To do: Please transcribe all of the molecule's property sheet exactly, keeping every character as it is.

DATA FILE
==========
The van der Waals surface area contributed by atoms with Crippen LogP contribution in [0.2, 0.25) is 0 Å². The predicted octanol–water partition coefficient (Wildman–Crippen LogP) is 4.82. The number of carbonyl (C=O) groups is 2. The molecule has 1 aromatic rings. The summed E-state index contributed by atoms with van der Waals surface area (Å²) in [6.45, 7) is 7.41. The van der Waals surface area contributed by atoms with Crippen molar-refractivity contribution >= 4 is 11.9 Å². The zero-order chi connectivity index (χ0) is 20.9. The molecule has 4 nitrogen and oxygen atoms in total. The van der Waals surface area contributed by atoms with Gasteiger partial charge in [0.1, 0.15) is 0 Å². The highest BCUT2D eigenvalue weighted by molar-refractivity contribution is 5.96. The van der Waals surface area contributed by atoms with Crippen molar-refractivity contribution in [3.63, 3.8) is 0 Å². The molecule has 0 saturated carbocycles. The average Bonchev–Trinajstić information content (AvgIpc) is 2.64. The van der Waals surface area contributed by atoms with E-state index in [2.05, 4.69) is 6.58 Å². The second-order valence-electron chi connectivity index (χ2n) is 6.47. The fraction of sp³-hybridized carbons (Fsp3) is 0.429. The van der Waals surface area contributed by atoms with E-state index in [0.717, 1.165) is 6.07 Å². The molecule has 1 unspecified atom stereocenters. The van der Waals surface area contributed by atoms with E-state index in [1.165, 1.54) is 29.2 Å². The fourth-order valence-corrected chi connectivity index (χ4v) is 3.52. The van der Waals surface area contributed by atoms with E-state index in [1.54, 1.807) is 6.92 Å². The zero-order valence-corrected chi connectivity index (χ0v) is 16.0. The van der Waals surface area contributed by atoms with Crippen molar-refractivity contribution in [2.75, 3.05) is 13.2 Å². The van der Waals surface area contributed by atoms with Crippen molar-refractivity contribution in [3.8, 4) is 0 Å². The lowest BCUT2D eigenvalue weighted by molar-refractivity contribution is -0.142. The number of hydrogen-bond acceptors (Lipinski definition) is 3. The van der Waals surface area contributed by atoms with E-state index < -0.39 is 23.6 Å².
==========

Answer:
The van der Waals surface area contributed by atoms with Crippen LogP contribution in [0.2, 0.25) is 0 Å². The predicted octanol–water partition coefficient (Wildman–Crippen LogP) is 4.82. The number of carbonyl (C=O) groups is 2. The molecule has 1 aromatic rings. The summed E-state index contributed by atoms with van der Waals surface area (Å²) in [6.45, 7) is 7.41. The van der Waals surface area contributed by atoms with Crippen molar-refractivity contribution >= 4 is 11.9 Å². The zero-order chi connectivity index (χ0) is 20.9. The molecule has 4 nitrogen and oxygen atoms in total. The van der Waals surface area contributed by atoms with Gasteiger partial charge in [0.1, 0.15) is 0 Å². The highest BCUT2D eigenvalue weighted by molar-refractivity contribution is 5.96. The van der Waals surface area contributed by atoms with Crippen molar-refractivity contribution in [3.63, 3.8) is 0 Å². The molecule has 0 saturated carbocycles. The average Bonchev–Trinajstić information content (AvgIpc) is 2.64. The van der Waals surface area contributed by atoms with E-state index in [2.05, 4.69) is 6.58 Å². The second-order valence-electron chi connectivity index (χ2n) is 6.47. The fraction of sp³-hybridized carbons (Fsp3) is 0.429. The van der Waals surface area contributed by atoms with E-state index in [0.717, 1.165) is 6.07 Å². The molecule has 1 unspecified atom stereocenters. The van der Waals surface area contributed by atoms with E-state index in [1.165, 1.54) is 29.2 Å². The fourth-order valence-corrected chi connectivity index (χ4v) is 3.52. The van der Waals surface area contributed by atoms with E-state index in [1.54, 1.807) is 6.92 Å². The zero-order valence-corrected chi connectivity index (χ0v) is 16.0. The van der Waals surface area contributed by atoms with Crippen molar-refractivity contribution in [2.75, 3.05) is 13.2 Å². The van der Waals surface area contributed by atoms with Crippen molar-refractivity contribution in [3.8, 4) is 0 Å². The lowest BCUT2D eigenvalue weighted by molar-refractivity contribution is -0.142. The number of hydrogen-bond acceptors (Lipinski definition) is 3. The van der Waals surface area contributed by atoms with E-state index < -0.39 is 23.6 Å².